People might not always get pregnant on purpose, but they always give birth on purpose, even if they don't feel fully prepared to do so. Our second son is a fire cracker, and I'm partially convinced that it's because he heard people questioning his conception while in utero.
Telling Them They Have Their Hands Are Full
My hands are full? Really? Hmm, I hadn't noticed. Of course my hands are full. Every parent's hands are full, and not just parents either. Doctors' hands are full and teachers' hands are full and President Obama's hands are full and my neighbor who doesn't want to make two trips to her car to unload her groceries has her hands full, too.
My hands might be full, but so is my heart. I love watching my boys play and grow together. It's difficult at times, obviously, but I'm more than capable of handling it.
This comment doesn't necessarily anger me as much as it annoys me, and I feel like saying, "Thank you, Captain Obvious" every time I hear it, which is a lot.
Saying "Oh, You Were Busy, Weren't You?"
First of all, don't insinuate things about my sex life. And second, eww. Obviously, the very small age gap in between my children indicates that my partner and I had sex at some point, but making it seem like our entire lives were consumed by sex is not only inappropriate and completely creepy, it's just none of your damn business.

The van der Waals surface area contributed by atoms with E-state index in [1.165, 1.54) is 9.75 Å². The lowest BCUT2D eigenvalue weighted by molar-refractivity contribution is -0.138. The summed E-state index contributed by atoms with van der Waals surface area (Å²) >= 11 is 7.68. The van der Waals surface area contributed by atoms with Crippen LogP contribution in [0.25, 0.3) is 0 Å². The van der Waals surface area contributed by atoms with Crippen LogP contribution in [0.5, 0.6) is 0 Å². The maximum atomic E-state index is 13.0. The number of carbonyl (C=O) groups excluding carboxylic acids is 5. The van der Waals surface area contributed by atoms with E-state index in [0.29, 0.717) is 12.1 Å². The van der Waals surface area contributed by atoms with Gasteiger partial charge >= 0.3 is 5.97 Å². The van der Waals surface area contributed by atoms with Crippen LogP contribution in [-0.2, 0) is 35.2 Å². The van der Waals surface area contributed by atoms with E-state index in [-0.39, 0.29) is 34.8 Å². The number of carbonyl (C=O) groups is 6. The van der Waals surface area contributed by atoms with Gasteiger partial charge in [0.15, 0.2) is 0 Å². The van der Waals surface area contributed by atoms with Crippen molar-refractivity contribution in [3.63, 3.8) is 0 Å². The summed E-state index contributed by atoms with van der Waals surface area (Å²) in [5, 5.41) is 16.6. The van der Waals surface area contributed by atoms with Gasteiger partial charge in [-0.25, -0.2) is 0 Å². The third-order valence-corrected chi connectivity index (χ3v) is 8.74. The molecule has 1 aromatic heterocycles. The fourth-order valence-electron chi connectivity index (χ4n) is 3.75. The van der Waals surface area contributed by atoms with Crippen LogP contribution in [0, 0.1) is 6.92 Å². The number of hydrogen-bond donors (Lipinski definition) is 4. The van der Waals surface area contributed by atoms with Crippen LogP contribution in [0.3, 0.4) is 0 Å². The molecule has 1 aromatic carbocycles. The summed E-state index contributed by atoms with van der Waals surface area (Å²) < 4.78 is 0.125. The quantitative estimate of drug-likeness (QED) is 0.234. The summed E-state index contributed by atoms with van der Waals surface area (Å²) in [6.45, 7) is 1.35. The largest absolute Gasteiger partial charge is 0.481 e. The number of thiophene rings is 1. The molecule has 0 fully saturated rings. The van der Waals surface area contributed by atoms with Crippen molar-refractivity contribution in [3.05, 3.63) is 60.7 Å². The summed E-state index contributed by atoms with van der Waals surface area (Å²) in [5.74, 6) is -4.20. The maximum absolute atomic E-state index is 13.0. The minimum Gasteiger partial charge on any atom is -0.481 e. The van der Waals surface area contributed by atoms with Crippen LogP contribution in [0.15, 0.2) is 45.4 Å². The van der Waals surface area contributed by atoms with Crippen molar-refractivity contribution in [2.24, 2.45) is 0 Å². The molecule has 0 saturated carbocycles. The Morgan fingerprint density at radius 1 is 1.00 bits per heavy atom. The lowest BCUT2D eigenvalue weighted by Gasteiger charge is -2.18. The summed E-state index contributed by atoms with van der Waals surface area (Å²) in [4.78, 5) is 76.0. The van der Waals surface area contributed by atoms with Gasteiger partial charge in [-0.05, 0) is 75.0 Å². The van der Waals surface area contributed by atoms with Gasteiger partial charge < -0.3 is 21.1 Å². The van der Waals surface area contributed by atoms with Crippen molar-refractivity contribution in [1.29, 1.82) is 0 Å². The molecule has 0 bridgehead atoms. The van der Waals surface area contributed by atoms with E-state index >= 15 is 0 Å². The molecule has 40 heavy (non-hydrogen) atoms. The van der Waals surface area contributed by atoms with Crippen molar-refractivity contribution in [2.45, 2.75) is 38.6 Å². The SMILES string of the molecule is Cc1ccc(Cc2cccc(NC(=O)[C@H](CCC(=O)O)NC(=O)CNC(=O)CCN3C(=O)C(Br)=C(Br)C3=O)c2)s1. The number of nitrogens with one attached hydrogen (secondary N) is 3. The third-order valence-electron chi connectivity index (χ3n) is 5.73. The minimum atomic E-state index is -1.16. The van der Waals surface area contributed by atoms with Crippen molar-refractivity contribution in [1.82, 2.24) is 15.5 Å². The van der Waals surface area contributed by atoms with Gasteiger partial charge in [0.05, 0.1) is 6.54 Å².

Making Them Feel Guilty For Not Spacing Their Children Out More
I remember someone saying to me that my youngest wouldn't be celebrated like my oldest, or that my oldest would miss out on that one-on-one time with myself and my partner, and it always made me feel terribly guilty. Actually, I felt plenty of guilt without the intrusive comments.
When I found out I was pregnant with our second, I cried for weeks. I felt like my oldest was somehow getting a raw deal for having to share his parents so soon into his life. He was going to have to share our attention and our affection and our support, and I didn't feel like it was fair for him. Then, when I really thought about it, I realized not only would he be sharing our attention, but he would be sharing a lot of amazing things with his brother, too. I never had a sibling, but I always wanted one. My boys are thick as thieves, and they adore each other, so thankfully, my guilt is gone; that is, until someone says something stupid again.
Giving Them Side Stares While Out In Public When One Is Acting Out